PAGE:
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ABFS takes legal aim at YRCW’s Teamsters agreement

By Jeff Berman, Group News Editor
November 02, 2010

Coming on the heels of the ratified labor agreement by Teamsters employees at less-than-truckload (LTL) transportation services provider YRC Worldwide (YRCW), LTL player ABF Freight Systems announced it is taking legal action against the International Brotherhood of Teamsters and various YRCW subsidiaries, as well as other entities.

The reason for legal action is that ABFS says these organizations are violating the National Master Freight Agreement, which serves as the collective bargaining agreement for the majority of U.S.-based trucking employees.

YRCW’s agreement, which is the third one its Teamster members have ratified going back to 2008, extends its previous agreement with the Teamsters that was slated to expire in 2013 to March 31, 2015. The agreement is being viewed by several industry experts as core to its survival. Some of the key components of the deal include: resuming pension contributions on June 1, 2011 at a 25 percent contribution rate; revised union work rules, which is comprised of reduced vacation time, a flexible work week, and four-hour work classification; and a renewal of its expiring ABS facility, among others. YRCW expects this deal to save the company $350 million annually during the duration of the agreement.

While YRCW may be on the path back to solid footing with this agreement, ABFS President and Chief Executive Officer Wesley Kemp blasted it, noting that the three rounds of concessions granted to YRCW are in violation of the NMFA that has been in effect since April 2008.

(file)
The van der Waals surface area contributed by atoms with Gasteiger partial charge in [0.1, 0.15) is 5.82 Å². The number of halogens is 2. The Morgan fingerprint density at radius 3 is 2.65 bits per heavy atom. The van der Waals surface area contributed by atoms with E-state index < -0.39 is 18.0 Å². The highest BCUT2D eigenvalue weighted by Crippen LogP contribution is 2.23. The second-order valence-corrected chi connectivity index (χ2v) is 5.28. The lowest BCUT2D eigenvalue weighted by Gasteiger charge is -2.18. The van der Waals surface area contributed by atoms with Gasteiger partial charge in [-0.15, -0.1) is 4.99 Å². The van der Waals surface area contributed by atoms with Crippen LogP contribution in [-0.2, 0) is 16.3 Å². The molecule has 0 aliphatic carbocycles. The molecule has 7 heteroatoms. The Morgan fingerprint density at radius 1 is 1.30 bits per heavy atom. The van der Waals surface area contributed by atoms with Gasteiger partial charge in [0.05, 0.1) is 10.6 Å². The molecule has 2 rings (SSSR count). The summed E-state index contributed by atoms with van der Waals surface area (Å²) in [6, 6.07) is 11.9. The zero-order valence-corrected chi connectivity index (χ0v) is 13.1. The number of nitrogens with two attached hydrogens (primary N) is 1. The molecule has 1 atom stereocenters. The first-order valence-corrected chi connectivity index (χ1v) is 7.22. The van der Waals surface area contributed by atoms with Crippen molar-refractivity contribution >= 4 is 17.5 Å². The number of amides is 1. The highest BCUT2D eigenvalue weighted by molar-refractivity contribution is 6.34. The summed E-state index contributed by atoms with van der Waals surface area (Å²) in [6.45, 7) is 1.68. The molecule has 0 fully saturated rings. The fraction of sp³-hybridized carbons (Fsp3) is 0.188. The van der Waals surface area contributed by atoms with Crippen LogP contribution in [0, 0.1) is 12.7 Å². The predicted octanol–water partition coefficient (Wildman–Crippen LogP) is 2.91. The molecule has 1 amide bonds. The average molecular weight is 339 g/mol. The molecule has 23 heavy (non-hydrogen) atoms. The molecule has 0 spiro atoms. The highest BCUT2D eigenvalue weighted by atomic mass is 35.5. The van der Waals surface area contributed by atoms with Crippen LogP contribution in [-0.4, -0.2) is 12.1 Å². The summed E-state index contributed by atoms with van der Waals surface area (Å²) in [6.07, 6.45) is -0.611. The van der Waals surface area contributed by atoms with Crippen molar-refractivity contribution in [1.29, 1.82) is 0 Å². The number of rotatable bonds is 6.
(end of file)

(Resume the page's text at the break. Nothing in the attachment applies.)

And the average annual savings of $350 million YRCW expects to receive through the expanded NMFA—assuming projected levels of business, employment, and costs during that period—included savings from pension contributions at a reduced 25 percent contribution rate compared to the full obligation rate that would resume in 2011 without this agreement, according to the late September 8-K.

“The NMFA applies equally to every company that signed it and quite simply, with these three amendments, it does not do that,” Kemp said in a statement. “We need a long-term, industry-wide solution that is fair to all NMFA parties. We have the obligation to our employees, to our customers and to Arkansas Best shareholders to enforce our rights under the NMFA and compete on the same playing field with our industry peers.”

In late May, ABFS’s roughly 8,000 Teamsters employees rejected an agreement with the Teamsters. This proposed agreement was comprised of 15 percent wage concessions and an “Earnings Plus” plan that pays union and non-union ABFS employees when the company’s operating ratio reaches certain levels for the duration of its NMFA, which expires on March 31, 2013. It also called for 15 percent reduction in mileage rates, with negotiated wage increases and cost of living adjustments, if any, would have remained in effect until the agreement expired.

Prior to this being rejected, ABF officials said it would provide the company to opportunity to adjust its cost structure to be more comparable with the LTL marketplace.